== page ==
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In August of 1965, Jonathan Daniels and twenty-two other civil rights activists were arrested for participating in a voting rights demonstration in Fort Deposit, Alabama, and were transferred to a jail in Hayneville. A seminarian at the Episcopal Divinity School in Cambridge, Massachusetts, Daniels yielded to Martin Luther King’s call for clergy to become active in the Civil Rights movement by going to the south to assist with voter registration efforts. Shortly after being released, Daniels and Richard Morrisroe, a Catholic priest, accompanied two African American teenagers to nearby Varner’s Cash Store to buy a can of soda. They were stopped on the steps of the store by Tom Coleman, a construction worker and part-time deputy sheriff. Coleman aimed a shotgun at sixteen-year-old Ruby Sales. Daniels pushed Sales to the ground, shielding her from a bullet that would immediately take his life. Morrisroe was seriously wounded. Upon hearing of the tragedy, Martin Luther King, Jr. called Daniels’ life-saving act “one of the most heroic Christian deeds of which I have heard in my entire ministry…”

  • Jonathan Daniels
  • Ruby Sales
  • The original building of Varner's Cash Store. It has since been torn down, but there is a historical marker near its place.
  • The marker was erected in 2015, during an annual walk of remembrance for Daniels.

Sales went into that day with a certain amount of youthful innocence, explaining “you have to understand that I didn’t come from a hate-filled society. I didn’t understand that people could hate you merely because you were black. I had an openness to the world that was devoid of violence, and it was repugnant to me to see anyone hurt another person." After coming to the south, that positivity was dampened, but seeing the activists' resilience cemented Sales’ commitment to the movement:

And so, to enter into this world where the first day we went to register people to vote – Stokely Carmichael, Mary Nell Mosely, my friend who had come with me from Tuskegee – and we went down to the courthouse, and the sheriff drew a gun to him and told him he would “blow his nigger brains out.” And Stokely said to him, “Well, hell will be an integrated hell tonight.” And to see someone be able to stand up before a gun – not crying, not afraid, not backing down – touched me deeply and cemented my determination to be a part of this spectacular movement with young people. […]
And the community, its graciousness, its willingness to be with the threat of violence every day and to risk much more than I risked, because they risked everything – their children, their houses – because they lived there. And I might have come to Lowndes County with some elitism, but I think that dissolved pretty rapidly, and I developed a lifelong respect for the capacity of ordinary people to do extraordinary things and their willingness, under adverse circumstances, to do it (Mosnier 2011).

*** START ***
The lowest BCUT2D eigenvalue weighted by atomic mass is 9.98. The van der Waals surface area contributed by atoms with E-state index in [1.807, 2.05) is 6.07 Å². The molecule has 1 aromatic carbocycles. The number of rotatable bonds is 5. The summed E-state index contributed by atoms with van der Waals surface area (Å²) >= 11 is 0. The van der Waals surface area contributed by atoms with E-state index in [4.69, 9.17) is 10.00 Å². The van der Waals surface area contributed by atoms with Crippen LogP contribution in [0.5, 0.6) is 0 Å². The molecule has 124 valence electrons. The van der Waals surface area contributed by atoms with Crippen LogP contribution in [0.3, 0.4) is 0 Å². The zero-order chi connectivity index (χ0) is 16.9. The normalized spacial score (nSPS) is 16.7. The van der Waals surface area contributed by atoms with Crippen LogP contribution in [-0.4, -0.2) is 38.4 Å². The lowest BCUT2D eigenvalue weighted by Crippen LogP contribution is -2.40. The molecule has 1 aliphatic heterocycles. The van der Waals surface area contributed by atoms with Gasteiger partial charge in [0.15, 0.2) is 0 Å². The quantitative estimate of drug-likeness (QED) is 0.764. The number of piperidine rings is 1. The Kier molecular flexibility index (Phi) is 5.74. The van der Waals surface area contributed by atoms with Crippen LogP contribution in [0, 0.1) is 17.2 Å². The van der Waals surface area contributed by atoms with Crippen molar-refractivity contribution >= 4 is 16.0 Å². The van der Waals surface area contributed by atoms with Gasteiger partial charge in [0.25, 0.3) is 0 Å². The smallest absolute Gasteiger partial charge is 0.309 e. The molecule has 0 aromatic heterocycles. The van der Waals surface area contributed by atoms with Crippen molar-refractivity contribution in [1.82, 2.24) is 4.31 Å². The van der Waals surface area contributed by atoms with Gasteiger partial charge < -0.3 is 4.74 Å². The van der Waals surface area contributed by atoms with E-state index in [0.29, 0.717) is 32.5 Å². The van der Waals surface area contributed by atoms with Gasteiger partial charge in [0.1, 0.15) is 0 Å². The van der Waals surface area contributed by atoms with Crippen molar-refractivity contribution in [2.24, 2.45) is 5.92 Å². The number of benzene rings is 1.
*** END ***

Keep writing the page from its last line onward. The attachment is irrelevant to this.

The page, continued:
The Student Nonviolent Coordinating Committee (SNCC) thought it unwise to have the demonstration that day, but many of the young organizers were too energized to sit back. Sales, at first, also thought it was a bad idea but recognized that the movement should rest on democracy, and if the majority was ready to protest, so was she. They arrived to an armed mob, yet the activists were the ones arrested. After being threatened, mistreated, and sick for seven days, they were set free. “I knew that when people let you out of jail like that that they’ve got something planned,” Sales hesitated, “because that’s what had happened to Goodman, Schwerner, and [Chaney] – and so, I knew instinctively, but I couldn’t document it, uh, that something was up” (Mosnier 2011). 

Someone suggested that they go and get sodas. That’s when they were met with Coleman. Sales was in the front and remembers Coleman saying “Bitch, I’ll blow your brains out.” She was pulled back and the shot struck and killed Daniels (The interview goes into more disturbing detail of the shooting and the aftermath). Sales was so traumatized by the event, she did not speak for months (Mosnier 2011). 

Daniels has since been hailed as a hero, both locally and nationally. In 1997, the Virginia Military Institute established the Jonathan M. Daniels Humanitarian award, which has since been awarded to national leaders, like President Jimmy Carter and Representative John Lewis ("Jonathan Daniels, Civil Rights Hero"). In 2015, residents of Haynesville organized a pilgrimage to Varner's Cash Store, where a historical marker was first planted (Schjonburg 2015).

Mosnier, Joseph. Ruby Nell Sales oral history interview. April 25, 2011. Accessed March 20, 2017. 

Johnathan Daniels, Civil Rights Hero. Virginia Military Institute. Accessed March 31, 2017.

Schjonburg, Mary Frances. Jonathan Daniels pilgrimage remembers the past, looks to future. Episcopal News Service, August 18, 2015. Accessed March 31, 2017.